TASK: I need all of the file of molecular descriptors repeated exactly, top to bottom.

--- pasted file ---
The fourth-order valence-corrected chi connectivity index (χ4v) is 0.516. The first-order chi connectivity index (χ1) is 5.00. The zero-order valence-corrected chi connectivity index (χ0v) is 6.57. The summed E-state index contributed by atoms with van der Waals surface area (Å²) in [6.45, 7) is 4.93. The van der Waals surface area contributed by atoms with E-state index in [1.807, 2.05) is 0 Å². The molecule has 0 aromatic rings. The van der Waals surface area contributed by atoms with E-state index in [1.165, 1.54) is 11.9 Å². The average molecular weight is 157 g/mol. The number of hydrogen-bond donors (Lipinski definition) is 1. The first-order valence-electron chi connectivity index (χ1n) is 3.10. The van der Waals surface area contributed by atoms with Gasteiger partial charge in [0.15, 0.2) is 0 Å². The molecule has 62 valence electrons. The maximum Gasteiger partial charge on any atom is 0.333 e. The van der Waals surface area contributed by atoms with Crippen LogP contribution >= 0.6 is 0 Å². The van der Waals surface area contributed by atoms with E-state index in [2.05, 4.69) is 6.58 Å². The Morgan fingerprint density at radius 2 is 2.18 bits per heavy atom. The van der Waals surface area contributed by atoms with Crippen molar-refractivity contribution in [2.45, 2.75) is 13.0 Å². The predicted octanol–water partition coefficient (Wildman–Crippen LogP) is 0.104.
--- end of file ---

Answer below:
The fourth-order valence-corrected chi connectivity index (χ4v) is 0.516. The first-order chi connectivity index (χ1) is 5.00. The zero-order valence-corrected chi connectivity index (χ0v) is 6.57. The summed E-state index contributed by atoms with van der Waals surface area (Å²) in [6.45, 7) is 4.93. The van der Waals surface area contributed by atoms with E-state index in [1.807, 2.05) is 0 Å². The molecule has 0 aromatic rings. The van der Waals surface area contributed by atoms with E-state index in [1.165, 1.54) is 11.9 Å². The average molecular weight is 157 g/mol. The number of hydrogen-bond donors (Lipinski definition) is 1. The first-order valence-electron chi connectivity index (χ1n) is 3.10. The van der Waals surface area contributed by atoms with Gasteiger partial charge in [0.15, 0.2) is 0 Å². The molecule has 62 valence electrons. The maximum Gasteiger partial charge on any atom is 0.333 e. The van der Waals surface area contributed by atoms with Crippen LogP contribution >= 0.6 is 0 Å². The van der Waals surface area contributed by atoms with E-state index in [2.05, 4.69) is 6.58 Å². The Morgan fingerprint density at radius 2 is 2.18 bits per heavy atom. The van der Waals surface area contributed by atoms with Crippen molar-refractivity contribution in [2.45, 2.75) is 13.0 Å². The predicted octanol–water partition coefficient (Wildman–Crippen LogP) is 0.104.